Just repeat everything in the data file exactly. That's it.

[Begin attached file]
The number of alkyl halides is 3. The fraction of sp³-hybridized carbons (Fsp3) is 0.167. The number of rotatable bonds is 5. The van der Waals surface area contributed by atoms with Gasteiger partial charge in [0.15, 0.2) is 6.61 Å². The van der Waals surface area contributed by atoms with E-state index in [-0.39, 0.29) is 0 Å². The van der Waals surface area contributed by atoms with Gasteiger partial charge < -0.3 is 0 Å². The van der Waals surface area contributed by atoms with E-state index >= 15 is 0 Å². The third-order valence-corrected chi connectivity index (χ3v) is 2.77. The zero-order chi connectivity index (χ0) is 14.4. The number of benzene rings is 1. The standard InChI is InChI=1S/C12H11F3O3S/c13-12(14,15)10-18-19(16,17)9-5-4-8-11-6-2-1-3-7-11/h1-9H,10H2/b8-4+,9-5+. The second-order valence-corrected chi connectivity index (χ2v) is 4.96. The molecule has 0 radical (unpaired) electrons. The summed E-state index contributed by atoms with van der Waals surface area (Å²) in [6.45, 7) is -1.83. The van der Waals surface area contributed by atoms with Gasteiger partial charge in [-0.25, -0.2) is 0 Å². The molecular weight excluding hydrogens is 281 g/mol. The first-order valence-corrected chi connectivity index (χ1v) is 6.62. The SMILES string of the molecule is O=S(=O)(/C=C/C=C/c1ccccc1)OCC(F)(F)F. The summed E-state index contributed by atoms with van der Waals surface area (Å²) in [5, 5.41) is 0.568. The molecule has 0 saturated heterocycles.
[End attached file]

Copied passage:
The number of alkyl halides is 3. The fraction of sp³-hybridized carbons (Fsp3) is 0.167. The number of rotatable bonds is 5. The van der Waals surface area contributed by atoms with Gasteiger partial charge in [0.15, 0.2) is 6.61 Å². The van der Waals surface area contributed by atoms with E-state index in [-0.39, 0.29) is 0 Å². The van der Waals surface area contributed by atoms with Gasteiger partial charge < -0.3 is 0 Å². The van der Waals surface area contributed by atoms with E-state index >= 15 is 0 Å². The third-order valence-corrected chi connectivity index (χ3v) is 2.77. The zero-order chi connectivity index (χ0) is 14.4. The number of benzene rings is 1. The standard InChI is InChI=1S/C12H11F3O3S/c13-12(14,15)10-18-19(16,17)9-5-4-8-11-6-2-1-3-7-11/h1-9H,10H2/b8-4+,9-5+. The second-order valence-corrected chi connectivity index (χ2v) is 4.96. The molecule has 0 radical (unpaired) electrons. The summed E-state index contributed by atoms with van der Waals surface area (Å²) in [6.45, 7) is -1.83. The van der Waals surface area contributed by atoms with Gasteiger partial charge in [-0.25, -0.2) is 0 Å². The molecular weight excluding hydrogens is 281 g/mol. The first-order valence-corrected chi connectivity index (χ1v) is 6.62. The SMILES string of the molecule is O=S(=O)(/C=C/C=C/c1ccccc1)OCC(F)(F)F. The summed E-state index contributed by atoms with van der Waals surface area (Å²) in [5, 5.41) is 0.568. The molecule has 0 saturated heterocycles.